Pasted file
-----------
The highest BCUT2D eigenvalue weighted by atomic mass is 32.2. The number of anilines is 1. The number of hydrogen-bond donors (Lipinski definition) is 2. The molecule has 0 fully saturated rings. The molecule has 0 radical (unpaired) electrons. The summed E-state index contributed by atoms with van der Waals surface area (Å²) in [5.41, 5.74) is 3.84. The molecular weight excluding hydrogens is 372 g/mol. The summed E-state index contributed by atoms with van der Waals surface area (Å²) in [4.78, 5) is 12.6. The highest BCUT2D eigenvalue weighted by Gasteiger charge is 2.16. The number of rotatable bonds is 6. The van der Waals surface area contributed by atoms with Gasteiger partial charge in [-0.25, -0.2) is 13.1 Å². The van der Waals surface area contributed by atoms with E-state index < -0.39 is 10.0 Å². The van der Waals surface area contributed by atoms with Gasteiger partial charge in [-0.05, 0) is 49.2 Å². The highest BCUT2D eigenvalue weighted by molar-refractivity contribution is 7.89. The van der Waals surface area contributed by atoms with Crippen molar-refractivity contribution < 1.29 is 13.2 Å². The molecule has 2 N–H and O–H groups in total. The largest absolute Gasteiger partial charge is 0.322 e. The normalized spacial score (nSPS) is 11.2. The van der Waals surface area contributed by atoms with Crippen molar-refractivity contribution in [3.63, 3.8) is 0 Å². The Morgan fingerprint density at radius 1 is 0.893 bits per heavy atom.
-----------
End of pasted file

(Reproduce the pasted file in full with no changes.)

The highest BCUT2D eigenvalue weighted by atomic mass is 32.2. The number of anilines is 1. The number of hydrogen-bond donors (Lipinski definition) is 2. The molecule has 0 fully saturated rings. The molecule has 0 radical (unpaired) electrons. The summed E-state index contributed by atoms with van der Waals surface area (Å²) in [5.41, 5.74) is 3.84. The molecular weight excluding hydrogens is 372 g/mol. The summed E-state index contributed by atoms with van der Waals surface area (Å²) in [4.78, 5) is 12.6. The highest BCUT2D eigenvalue weighted by Gasteiger charge is 2.16. The number of rotatable bonds is 6. The van der Waals surface area contributed by atoms with Gasteiger partial charge in [-0.25, -0.2) is 13.1 Å². The van der Waals surface area contributed by atoms with E-state index < -0.39 is 10.0 Å². The van der Waals surface area contributed by atoms with Gasteiger partial charge in [-0.05, 0) is 49.2 Å². The highest BCUT2D eigenvalue weighted by molar-refractivity contribution is 7.89. The van der Waals surface area contributed by atoms with Crippen molar-refractivity contribution < 1.29 is 13.2 Å². The molecule has 2 N–H and O–H groups in total. The largest absolute Gasteiger partial charge is 0.322 e. The normalized spacial score (nSPS) is 11.2. The van der Waals surface area contributed by atoms with Crippen molar-refractivity contribution in [3.63, 3.8) is 0 Å². The Morgan fingerprint density at radius 1 is 0.893 bits per heavy atom.